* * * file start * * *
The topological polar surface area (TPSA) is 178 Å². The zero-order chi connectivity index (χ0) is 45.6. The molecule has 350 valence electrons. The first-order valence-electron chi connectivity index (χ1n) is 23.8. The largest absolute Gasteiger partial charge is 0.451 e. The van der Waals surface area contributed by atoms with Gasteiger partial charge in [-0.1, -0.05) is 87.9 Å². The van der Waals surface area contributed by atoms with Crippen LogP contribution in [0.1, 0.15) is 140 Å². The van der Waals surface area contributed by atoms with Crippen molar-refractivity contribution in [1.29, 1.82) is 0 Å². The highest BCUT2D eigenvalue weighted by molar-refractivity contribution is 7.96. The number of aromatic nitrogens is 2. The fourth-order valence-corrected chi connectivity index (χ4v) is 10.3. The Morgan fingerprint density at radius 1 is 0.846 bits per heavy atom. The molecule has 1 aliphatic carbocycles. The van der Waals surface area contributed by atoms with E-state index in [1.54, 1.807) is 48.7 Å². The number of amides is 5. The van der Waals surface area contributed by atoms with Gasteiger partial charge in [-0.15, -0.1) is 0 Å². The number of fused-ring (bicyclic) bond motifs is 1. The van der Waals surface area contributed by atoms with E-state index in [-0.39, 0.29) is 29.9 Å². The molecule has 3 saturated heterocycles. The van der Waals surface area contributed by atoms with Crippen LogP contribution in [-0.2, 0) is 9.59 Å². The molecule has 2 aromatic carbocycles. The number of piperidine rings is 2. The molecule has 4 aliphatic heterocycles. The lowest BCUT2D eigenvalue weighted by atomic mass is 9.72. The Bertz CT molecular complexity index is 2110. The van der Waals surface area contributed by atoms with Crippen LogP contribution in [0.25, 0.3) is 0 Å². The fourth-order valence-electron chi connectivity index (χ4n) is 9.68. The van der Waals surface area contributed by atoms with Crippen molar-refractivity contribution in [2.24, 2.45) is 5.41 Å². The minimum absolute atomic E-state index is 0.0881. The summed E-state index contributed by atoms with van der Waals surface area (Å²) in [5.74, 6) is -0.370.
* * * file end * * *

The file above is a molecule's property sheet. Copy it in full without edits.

The topological polar surface area (TPSA) is 178 Å². The zero-order chi connectivity index (χ0) is 45.6. The molecule has 350 valence electrons. The first-order valence-electron chi connectivity index (χ1n) is 23.8. The largest absolute Gasteiger partial charge is 0.451 e. The van der Waals surface area contributed by atoms with Gasteiger partial charge in [-0.1, -0.05) is 87.9 Å². The van der Waals surface area contributed by atoms with Crippen LogP contribution in [0.1, 0.15) is 140 Å². The van der Waals surface area contributed by atoms with Crippen molar-refractivity contribution in [1.29, 1.82) is 0 Å². The highest BCUT2D eigenvalue weighted by molar-refractivity contribution is 7.96. The number of aromatic nitrogens is 2. The fourth-order valence-corrected chi connectivity index (χ4v) is 10.3. The Morgan fingerprint density at radius 1 is 0.846 bits per heavy atom. The molecule has 1 aliphatic carbocycles. The van der Waals surface area contributed by atoms with E-state index in [1.54, 1.807) is 48.7 Å². The number of amides is 5. The van der Waals surface area contributed by atoms with Gasteiger partial charge in [-0.15, -0.1) is 0 Å². The number of fused-ring (bicyclic) bond motifs is 1. The van der Waals surface area contributed by atoms with E-state index in [-0.39, 0.29) is 29.9 Å². The molecule has 3 saturated heterocycles. The van der Waals surface area contributed by atoms with Crippen LogP contribution in [-0.2, 0) is 9.59 Å². The molecule has 2 aromatic carbocycles. The number of piperidine rings is 2. The molecule has 4 aliphatic heterocycles. The lowest BCUT2D eigenvalue weighted by atomic mass is 9.72. The Bertz CT molecular complexity index is 2110. The van der Waals surface area contributed by atoms with Crippen LogP contribution in [0.25, 0.3) is 0 Å². The fourth-order valence-electron chi connectivity index (χ4n) is 9.68. The van der Waals surface area contributed by atoms with Crippen molar-refractivity contribution in [2.24, 2.45) is 5.41 Å². The minimum absolute atomic E-state index is 0.0881. The summed E-state index contributed by atoms with van der Waals surface area (Å²) in [5.74, 6) is -0.370.